Noting exists in isolation; a language least of all. Here are some of the real-world languages that inspired parts of Shabkiuza.
- Phrasal verbs: These were my starting place. I became interested in the idea that English has hundreds of verbs consisting of a verb and a particle (preposition or adverb) that formed a unit; for example, "to look up (something)" or "switch on (something)." In Latin, however, the same thing was accomplished through the use of a prefix. For example, the Latin postpōnere, to postpone, meant literally "to put after." Thus, I conceived of a language in which both positions were possible, as a verbal prefix and as an adposition.
- Cases: Since nouns are invariant, there is not a true case system in Shabkiuza. As far as agreement goes, there are really only two, a nominative and an objective. Just because it's an analytic language, however, doesn't mean that I couldn't explore the meanings associated with case systems, to find fun meanings to give to my particles. I particularly looked at Estonian for inspiration as to the types of cases I could use. I love the translative and terminative cases in particular.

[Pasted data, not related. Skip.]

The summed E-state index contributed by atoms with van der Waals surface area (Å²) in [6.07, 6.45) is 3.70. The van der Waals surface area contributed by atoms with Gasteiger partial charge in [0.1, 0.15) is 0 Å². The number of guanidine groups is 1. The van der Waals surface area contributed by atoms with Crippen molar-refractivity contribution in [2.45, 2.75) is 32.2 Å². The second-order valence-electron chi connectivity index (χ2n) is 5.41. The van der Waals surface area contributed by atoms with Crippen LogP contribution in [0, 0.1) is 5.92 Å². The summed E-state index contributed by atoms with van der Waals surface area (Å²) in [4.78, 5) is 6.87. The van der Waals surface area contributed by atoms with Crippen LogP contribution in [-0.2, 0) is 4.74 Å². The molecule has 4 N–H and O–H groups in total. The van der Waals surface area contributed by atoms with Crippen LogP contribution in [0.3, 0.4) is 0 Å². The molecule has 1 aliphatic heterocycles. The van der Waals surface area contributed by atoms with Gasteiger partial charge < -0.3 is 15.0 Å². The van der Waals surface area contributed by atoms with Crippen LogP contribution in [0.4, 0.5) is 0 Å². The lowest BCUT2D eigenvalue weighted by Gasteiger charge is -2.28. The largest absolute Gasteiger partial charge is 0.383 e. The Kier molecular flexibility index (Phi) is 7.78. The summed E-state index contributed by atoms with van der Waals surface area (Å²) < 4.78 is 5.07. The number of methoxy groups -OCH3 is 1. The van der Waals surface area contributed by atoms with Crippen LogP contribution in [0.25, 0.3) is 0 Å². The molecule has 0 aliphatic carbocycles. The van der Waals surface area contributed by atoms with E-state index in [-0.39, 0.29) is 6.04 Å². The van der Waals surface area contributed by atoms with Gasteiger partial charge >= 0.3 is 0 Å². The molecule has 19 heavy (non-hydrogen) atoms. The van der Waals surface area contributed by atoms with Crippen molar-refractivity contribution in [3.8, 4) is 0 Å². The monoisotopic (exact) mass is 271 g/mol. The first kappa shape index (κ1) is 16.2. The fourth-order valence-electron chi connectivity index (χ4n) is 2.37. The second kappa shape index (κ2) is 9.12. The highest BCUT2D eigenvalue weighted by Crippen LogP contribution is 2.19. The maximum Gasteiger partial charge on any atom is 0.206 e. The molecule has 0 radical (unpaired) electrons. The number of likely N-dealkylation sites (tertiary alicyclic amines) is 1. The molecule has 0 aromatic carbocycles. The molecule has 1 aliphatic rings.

- Modifiers: My idea that all adjective modification of nouns is done through relative clauses is really not such a crazy idea. I started from Hebrew, in which the definite article "ha" is repeated on both the noun and the adjective modifying it it form a noun phrase. (hasefer hachadash, "the new book") Without the secord ha, it the meaning changes. (hasefer chadash, "The book is new.") Since nouns are not marked for definiteness in Shabkiuza, I used the nominative case marker le. (hha leforgo legaja, "the green fruit"; hha leforgo gaja, "The fruit is green.")
- Pronouns: The requirement that all independent clauses begin with a pronoun is inspired by French. In that language, constructions like "My father and I, we are going to the park." I believe (though correct me if I'm wrong) that the constraint in a prosodic one rather than a grammatical one. I decided that it might be fun to make it a grammatical constraint, along the lines of the V2 constraint in German, or the second position clitics in Ancient Greek. I have a first position pronoun constraint.
And there we have the unusual features of Shabkiuza, traced back to the languages that inspired them. Please be aware that Shabkiuza is an artistic language, not an attempt to create an IAL or mimic natural human language. Any critique that it does not obey language universals will be met with a hearty shrug.